Epidemiology of syphilis in Kenya: results from a nationally representative serological survey.
Gichangi, A A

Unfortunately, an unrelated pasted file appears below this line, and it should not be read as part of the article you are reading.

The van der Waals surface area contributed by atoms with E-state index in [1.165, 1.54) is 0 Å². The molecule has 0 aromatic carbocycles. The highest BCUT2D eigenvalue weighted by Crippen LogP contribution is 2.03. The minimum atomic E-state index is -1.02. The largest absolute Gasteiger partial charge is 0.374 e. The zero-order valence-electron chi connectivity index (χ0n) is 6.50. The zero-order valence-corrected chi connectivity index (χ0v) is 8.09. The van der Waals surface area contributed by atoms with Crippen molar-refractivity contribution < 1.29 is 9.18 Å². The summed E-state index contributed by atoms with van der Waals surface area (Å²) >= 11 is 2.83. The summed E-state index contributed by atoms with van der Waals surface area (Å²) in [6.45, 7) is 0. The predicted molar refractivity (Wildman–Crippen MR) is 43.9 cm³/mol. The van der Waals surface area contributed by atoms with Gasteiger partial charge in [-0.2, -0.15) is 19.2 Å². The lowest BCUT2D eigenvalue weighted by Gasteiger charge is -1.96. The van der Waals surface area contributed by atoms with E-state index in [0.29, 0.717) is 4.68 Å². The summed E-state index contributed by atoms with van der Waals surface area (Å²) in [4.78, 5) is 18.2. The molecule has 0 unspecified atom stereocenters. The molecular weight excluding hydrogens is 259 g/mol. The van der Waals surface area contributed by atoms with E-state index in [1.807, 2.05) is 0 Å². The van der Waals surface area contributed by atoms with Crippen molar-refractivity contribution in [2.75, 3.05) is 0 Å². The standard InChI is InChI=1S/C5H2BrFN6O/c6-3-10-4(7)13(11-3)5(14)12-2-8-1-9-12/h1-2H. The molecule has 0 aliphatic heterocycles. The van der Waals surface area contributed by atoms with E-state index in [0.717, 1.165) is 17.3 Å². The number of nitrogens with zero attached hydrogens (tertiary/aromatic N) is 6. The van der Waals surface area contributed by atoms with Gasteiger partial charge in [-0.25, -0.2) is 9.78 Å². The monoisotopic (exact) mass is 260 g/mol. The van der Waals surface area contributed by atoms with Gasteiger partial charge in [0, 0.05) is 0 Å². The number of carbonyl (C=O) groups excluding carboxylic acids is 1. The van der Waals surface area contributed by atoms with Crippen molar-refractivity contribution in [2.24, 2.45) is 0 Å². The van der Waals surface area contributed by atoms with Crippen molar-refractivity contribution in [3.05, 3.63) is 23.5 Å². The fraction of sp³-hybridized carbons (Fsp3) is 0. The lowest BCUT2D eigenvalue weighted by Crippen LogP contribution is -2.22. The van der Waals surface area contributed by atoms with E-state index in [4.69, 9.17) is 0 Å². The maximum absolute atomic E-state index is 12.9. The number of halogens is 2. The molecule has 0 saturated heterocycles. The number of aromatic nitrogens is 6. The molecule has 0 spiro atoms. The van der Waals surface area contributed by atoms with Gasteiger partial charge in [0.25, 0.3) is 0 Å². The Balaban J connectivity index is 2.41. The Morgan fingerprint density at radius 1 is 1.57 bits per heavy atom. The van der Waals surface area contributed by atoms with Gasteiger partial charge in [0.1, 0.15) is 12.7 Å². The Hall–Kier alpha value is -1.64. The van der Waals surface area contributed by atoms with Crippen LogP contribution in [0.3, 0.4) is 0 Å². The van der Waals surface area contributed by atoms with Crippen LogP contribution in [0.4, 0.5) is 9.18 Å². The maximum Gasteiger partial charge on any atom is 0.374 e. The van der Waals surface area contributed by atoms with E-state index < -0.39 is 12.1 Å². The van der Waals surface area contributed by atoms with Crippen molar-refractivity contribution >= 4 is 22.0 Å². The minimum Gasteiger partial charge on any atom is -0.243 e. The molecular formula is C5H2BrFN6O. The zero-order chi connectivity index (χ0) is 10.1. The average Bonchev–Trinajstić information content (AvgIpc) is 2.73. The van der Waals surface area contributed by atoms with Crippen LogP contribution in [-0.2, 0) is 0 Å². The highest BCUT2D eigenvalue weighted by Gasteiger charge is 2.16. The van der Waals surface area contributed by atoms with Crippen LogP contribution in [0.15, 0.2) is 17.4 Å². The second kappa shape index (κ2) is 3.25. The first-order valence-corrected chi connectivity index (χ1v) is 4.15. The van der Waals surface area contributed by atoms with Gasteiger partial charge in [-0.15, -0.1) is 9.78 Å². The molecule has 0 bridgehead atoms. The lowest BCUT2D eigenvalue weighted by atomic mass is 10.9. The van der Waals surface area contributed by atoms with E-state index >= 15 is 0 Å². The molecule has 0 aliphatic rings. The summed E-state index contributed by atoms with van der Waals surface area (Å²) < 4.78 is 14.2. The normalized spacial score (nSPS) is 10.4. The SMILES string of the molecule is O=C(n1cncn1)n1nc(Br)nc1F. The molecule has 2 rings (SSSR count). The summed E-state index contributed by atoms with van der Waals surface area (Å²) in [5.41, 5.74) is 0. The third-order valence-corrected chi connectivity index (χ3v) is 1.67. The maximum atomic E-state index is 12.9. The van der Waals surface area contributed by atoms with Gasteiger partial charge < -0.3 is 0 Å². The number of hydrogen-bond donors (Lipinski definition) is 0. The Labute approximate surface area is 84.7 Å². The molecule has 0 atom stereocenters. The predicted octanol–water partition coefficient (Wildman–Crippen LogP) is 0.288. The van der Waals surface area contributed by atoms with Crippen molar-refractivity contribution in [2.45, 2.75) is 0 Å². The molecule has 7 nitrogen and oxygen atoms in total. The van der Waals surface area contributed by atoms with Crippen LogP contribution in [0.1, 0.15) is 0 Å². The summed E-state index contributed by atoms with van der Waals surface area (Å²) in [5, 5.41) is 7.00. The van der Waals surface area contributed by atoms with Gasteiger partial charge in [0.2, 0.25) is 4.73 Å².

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OBJECTIVES: The authors used data from the Kenya AIDS Indicator Survey (KAIS) 2007 to determine the prevalence of syphilis and associated risk factors among adults aged 15-64 years. METHODS: KAIS was a nationally representative population-based sero-survey that examined demographic and behavioural indicators and serological testing for syphilis, HIV and herpes simplex virus type 2 (HSV-2) in adults aged 15-64 years. The authors analysed data from 8935 women and 6727 men with complete syphilis results. Logistic regression models stratified by sex were used to assess potential factors associated with syphilis sero-prevalence. RESULTS: Overall, 262 adults tested positive for syphilis (1.8%, 95% CI 1.5% to 2.1%); sero-prevalence was similar among women and men (1.7%, 95% CI 1.3% to 2.0% and 1.9%, 95% CI 1.5% to 2.3%, respectively). Syphilis prevalence was the highest among men with HIV (6.4%, 95% CI 3.1% to 9.7%) and HSV-2 (4.5%, 95% CI 3.4% to 5.7%) infection. Independent risk factors for syphilis included HIV (men only, adjusted OR (AOR) 3.4, 95% CI 1.6% to 7.1%), HSV-2 (women, AOR 3.5, 95% CI 2.1% to 5.8%; men AOR 2.2, 95% CI 1.3% to 3.7%), lack of male circumcision (AOR 2.2, 95% CI 1.3% to 3.7%), poorest or poorer versus richest wealth index (women, AOR 2.0, 95% CI 1.0% to 4.2%; men AOR 2.5, 95% CI 1.4% to 4.9%) and no primary versus secondary or more education in men (AOR 4.8, 95% CI 2.0% to 11.7%). CONCLUSIONS: Syphilis prevalence in the general population in Kenya is relatively low and eradication could be possible but would require intensified syphilis prevention and control efforts, including routine screening in HIV, sexually transmitted infection and antenatal care clinics as well as in family planning and male circumcision settings.